<< -- 4 -- Tess Crebbin SINGING OUT
TC: I bet in your town there were not a lot of people who were into opera.
RDS: Yes, you had to travel a fair way to see an opera performance. When I was maybe thinking of music as a profession, I went to a performance of Puccini's Gianni Schicchi and the doors just flew open. It was the first time I had seen an opera and a whole new world opened up for me. At about the same time, I listened to jazz music for the first time. The same thing happened. Since then, I've just been hooked. Coming from Kansas, there are not a lot of opportunities for professional opera singers, so I also studied for a teaching degree because I figured I'd end up teaching music somewhere. A professional career was way off in the stars. My school-friends went on to study engineering, accounting ... things like that. I was definitely the oddball out. In high school I was made fun off a little. But I knew that my life was going somewhere else. I certainly did not let that bother me. I knew I wanted to go into that direction, music, but I had no idea where that path would lead me. I had the luck to have parents who said they would support me, emotionally, in any decision that I made, so long as it was my decision and not someone else telling me I should do that or this
[listen -- 'Hör an, Wolfram! Hör an!' from Tannhäuser].
TC: Were there any role models, people who have inspired you?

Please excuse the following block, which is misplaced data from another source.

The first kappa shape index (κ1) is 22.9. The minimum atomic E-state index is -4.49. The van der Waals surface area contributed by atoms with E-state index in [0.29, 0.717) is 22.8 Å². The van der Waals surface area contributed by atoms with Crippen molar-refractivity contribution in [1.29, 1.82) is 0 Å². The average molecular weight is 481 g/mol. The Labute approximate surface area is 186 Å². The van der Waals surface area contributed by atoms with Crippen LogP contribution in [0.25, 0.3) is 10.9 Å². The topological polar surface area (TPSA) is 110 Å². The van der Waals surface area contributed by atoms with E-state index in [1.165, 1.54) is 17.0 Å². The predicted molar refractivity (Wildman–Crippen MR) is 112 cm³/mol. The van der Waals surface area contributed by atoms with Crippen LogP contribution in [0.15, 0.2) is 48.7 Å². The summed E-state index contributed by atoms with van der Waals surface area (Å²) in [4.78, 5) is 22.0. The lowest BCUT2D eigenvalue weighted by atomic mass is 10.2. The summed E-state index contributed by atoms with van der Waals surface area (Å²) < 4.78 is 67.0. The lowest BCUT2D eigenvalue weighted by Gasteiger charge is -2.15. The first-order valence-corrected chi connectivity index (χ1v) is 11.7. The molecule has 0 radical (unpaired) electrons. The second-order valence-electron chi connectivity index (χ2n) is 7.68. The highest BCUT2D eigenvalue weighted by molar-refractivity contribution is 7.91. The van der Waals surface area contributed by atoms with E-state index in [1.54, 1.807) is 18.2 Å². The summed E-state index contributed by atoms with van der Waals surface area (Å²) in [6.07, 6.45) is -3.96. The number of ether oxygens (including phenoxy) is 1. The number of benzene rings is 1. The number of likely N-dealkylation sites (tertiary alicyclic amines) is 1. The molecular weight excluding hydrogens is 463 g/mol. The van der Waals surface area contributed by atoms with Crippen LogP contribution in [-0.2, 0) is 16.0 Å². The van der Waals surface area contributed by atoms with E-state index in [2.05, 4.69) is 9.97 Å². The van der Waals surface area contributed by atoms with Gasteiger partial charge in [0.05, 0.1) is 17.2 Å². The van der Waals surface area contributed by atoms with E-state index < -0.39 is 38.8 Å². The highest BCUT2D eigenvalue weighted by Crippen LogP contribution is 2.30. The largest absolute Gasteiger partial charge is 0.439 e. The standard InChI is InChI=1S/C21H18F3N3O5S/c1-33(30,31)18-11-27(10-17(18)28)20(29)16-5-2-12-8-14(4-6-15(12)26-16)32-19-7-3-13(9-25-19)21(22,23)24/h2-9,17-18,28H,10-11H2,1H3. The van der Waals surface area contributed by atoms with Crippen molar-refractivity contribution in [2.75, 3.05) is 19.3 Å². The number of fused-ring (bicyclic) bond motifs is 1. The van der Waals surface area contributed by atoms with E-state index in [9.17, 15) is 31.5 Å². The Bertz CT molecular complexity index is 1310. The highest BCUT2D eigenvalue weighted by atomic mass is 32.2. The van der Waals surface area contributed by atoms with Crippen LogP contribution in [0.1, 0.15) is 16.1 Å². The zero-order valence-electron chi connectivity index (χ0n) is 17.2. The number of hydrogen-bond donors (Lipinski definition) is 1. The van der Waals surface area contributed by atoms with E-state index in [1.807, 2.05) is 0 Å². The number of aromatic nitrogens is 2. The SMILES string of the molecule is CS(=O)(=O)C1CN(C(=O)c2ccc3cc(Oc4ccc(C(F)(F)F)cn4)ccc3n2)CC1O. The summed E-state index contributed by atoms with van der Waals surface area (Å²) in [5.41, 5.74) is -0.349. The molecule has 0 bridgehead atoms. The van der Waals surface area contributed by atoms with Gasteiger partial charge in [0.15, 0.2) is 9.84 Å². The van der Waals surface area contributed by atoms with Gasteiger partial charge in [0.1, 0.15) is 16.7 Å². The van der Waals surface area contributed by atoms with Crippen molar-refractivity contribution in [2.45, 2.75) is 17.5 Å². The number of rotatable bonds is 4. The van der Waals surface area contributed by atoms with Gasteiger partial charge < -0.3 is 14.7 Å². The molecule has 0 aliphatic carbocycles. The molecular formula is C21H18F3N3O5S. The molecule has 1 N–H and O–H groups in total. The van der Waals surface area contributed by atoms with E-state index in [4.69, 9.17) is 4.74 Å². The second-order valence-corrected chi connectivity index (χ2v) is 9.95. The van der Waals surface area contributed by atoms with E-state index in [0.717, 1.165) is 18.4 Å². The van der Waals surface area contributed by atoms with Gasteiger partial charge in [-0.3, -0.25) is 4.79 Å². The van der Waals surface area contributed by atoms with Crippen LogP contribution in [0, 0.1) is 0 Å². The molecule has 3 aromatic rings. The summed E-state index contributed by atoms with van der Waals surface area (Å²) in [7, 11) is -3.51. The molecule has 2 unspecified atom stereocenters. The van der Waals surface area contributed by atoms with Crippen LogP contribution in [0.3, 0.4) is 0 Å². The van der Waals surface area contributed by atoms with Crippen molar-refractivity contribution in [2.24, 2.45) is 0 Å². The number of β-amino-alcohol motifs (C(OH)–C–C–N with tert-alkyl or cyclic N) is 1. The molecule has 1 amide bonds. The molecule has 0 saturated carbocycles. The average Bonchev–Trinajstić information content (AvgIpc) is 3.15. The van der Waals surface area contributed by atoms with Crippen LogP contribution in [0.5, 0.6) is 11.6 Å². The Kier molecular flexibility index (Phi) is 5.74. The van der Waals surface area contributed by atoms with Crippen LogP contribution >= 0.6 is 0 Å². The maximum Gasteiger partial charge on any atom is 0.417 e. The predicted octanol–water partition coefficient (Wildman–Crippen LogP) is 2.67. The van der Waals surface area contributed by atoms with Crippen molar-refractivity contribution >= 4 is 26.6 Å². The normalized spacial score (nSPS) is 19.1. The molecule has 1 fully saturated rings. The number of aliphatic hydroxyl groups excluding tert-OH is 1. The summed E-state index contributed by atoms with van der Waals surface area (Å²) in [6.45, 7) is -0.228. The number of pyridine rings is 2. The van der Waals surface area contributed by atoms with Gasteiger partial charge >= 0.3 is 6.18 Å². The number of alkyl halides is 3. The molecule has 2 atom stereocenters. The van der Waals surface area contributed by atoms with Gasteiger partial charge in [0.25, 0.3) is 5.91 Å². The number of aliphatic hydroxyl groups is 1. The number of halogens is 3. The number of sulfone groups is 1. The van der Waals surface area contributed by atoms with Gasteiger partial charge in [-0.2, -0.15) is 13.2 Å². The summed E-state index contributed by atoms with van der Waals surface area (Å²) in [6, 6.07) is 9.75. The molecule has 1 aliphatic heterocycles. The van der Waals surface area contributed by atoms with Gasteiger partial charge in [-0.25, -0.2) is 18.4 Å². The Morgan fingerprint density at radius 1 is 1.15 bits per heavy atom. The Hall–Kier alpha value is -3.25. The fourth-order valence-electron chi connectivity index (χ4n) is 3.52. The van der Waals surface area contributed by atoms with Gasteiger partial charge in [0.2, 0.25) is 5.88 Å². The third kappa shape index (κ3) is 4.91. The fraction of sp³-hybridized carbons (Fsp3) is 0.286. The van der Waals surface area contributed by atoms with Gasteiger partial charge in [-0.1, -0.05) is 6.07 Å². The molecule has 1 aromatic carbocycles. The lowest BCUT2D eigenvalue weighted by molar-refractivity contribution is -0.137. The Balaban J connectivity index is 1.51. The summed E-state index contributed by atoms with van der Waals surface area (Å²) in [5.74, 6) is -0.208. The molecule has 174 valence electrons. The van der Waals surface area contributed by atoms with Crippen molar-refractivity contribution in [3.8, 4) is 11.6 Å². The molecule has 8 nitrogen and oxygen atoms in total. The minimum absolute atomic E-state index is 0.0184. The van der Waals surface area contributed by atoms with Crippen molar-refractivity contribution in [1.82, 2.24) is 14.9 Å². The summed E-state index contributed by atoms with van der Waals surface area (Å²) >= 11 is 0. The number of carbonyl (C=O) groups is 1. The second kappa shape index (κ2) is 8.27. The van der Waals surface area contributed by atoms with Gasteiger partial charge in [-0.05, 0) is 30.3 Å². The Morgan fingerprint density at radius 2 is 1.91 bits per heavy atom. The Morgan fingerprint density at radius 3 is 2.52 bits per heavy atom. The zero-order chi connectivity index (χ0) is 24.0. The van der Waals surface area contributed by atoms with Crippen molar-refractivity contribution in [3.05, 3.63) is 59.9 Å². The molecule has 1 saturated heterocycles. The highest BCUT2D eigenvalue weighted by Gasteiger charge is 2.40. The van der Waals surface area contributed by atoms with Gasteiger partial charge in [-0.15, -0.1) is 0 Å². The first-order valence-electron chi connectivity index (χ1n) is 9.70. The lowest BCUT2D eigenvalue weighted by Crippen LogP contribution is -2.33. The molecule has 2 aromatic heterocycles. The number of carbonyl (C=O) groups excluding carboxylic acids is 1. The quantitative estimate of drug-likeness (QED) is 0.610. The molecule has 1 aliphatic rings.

RDS: There are certainly a few. One of them was James King. Coincidentally, he is from Kansas, but a couple of generations back from mine. He sang a lot of the Heldentenor roles. He was an inspiration not only in his musical career but also as a man. He was a wonderful person. A better heart and soul you could hardly find in a person. There were others who were an inspiration as far as technique.
TC: You seem to be big on technique. Why?
RDS: I think it is important to have a rock-solid technique that will not let me down and will give me longevity and flexibility to allow me to do the things I want to do. Singing on the breath is the basis of it. It helps to relax certain muscles in the throat so that the voice doesn't get tired, or get nodules, or otherwise get damaged. It allows the air to make volume and I don't have to hurt my voice to sing these long, demanding roles. It is all basically a breath technique. Breathe in and support the breath. The semantics of describing this technique is what's the most difficult thing about it. It's an abstract. You can describe it to a certain point but then it's all about practice. Everyone has his own visual images and sensations where they feel the breath support for themselves.
TC: What do you do to preserve your voice?
RDS: I don't smoke, I watch what I eat, and I drink very little alcohol. Maybe a glass of wine here or there, that's it. Four or five days before a performance, I cut out alcohol completely. I find that vinegar affects my voice, so I try to avoid it. Of course you have to eat well, especially for the long Wagner operas. Sometimes, in the intermission, I have a little bite to eat just to keep my energy up.
TC: What about physical fitness?
RDS: If I can, I go to a sports studio. Of course it's difficult to find someone who'll just sign you up for a couple of months while you are in the area. Most studios want you to take out an annual membership. It's a nuisance at times. Every time you go to a new city, you have to try to make an arrangement with a sports studio. If I'm in a hotel, it's a lot easier.
Copyright © 20 July 2004
Tess Crebbin, Germany